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Meta and Systems administration28 May 2013 at 15:25 by Jean-Marc Liotier

I fixed the comments form today – it had been inoperative for two months. Thanks to Loïc for reporting the malfunction – fixing a problem is usually not difficult as long as someone reports it… If you like the software you use, reporting problems is an easy and doubly self-gratifying way to give back : good bug reports are  not only valuable contributions for altruistic reasons, they are also  rewarded by improvements !

Anyway, this is yet another lesson in keeping WordPress plugins up to date – or maybe a hint that more WordPress plugins really should be packaged in my favorite distribution

Cooking and Health and Meta09 May 2011 at 13:03 by Jean-Marc Liotier

I used to be the worst local emitter of greenhouse gases. This was not just a matter of occasional mild annoyance for a few unlucky individuals in my immediate vicinity, it was a permanent Bhopal-scale industrial catastrophe unleashing wide-area soul-rotting pestilence on hapless populations… Who did not run away fast enough from the invisible abomination was left twitching on the ground, gasping for non-existent air. Needless to say, my apartment was a strictly non-smoking area.

I was also an expert at going on as if nothing happened while feigning to ignore the origin of the pollution, so credibly playing innocent that some of my co-workers suspected an actual problem with sewer piping in our high-tech office building – the Camorra’s illegal toxic waste disposal operators would be proud. But contrary to widespread rumors, none of my co-workers has ever been spotted bringing a canary along to his workplace.

Anyway, I’m relieved to come out with apologies and a hopeful announcement that those days are past… Afters years of unsuccessful experimentation with various remedies and diet alterations, I have finally found the cause…

Activated charcoal had no effect, anything else my physician prescribed had no effect, antibiotics given on occasion of some intestinal infection did help temporarily but there was the collateral damage of killing all intestinal flora – and antibiotics are not a long-term solution anyway. Contrary to most suspicions, the humongous volumes of vegetables I ingest daily were not the cause – nor was my high-fiber diet. My physician was short of hypothesis to test and even less of potential solutions.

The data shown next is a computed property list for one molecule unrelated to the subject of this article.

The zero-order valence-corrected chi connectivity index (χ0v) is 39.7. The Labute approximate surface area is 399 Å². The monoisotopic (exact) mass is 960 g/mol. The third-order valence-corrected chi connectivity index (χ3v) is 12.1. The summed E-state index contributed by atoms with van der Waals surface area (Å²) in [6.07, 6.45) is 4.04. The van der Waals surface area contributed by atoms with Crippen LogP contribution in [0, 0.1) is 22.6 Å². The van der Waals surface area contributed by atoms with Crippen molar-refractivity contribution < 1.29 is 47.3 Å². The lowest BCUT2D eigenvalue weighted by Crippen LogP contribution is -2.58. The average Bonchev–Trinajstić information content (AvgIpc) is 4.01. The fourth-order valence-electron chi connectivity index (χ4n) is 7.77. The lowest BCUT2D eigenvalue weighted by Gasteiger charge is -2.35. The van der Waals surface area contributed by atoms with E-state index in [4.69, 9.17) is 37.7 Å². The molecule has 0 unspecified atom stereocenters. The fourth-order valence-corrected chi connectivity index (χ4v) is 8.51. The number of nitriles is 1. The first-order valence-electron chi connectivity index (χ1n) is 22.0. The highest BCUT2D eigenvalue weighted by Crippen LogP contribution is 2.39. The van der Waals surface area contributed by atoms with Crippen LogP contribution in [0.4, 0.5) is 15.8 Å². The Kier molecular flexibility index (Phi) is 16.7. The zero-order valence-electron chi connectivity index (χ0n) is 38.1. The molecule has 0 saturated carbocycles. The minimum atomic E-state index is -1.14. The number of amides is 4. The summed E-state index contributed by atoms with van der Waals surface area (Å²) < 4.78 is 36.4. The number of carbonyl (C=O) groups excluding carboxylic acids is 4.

Gone on a personal crusade against intestinal methane-producing bacteria, I ended up systematically eliminating food classes from my diet, each over a week-long period, and noting the incidence on my flatulence. The conclusion of my research : I have become lactose-intolerant.

Eliminating all dairy consumption from my diet reliably reduced flatulence to negligible levels – it took less than two days for the effect to become manifest. I have also long known that dried fruits such as apricot are notable contributors, but the effect if marginal compared to what lactose does to me. For a while I had put the blame on breakfast cereals, but that was the result of a mistake in my experimental protocol : eliminating the breakfast cereals reduced milk intake at the same time.

It feels a bit strange – I had become so used to the permanent bloating, intestinal rumblings and disturbed lower intestinal tract that I had forgotten how life is without them – especially as they had notably worsened in the last years. The feeling of relief is simply awesome and a big cause of the smile I have been harboring for the past few days. As a bonus, I suspect that lactose may have been a contributor to some of my mild knee pains.

Anyways – enjoy the good news and if you have a similar problem, be sure to check that you are not intolerant to lactose. And if you suffer from an ailment for which no one finds the cure, despair not – take the matter in your own hands and start experimenting… After all, no one knows you as well as yourself. So there, a message of hope – sometimes the solution has always been in front of you, waiting for you to see it if you make the effort of looking for it with even the slightest amount of scientific inquiry.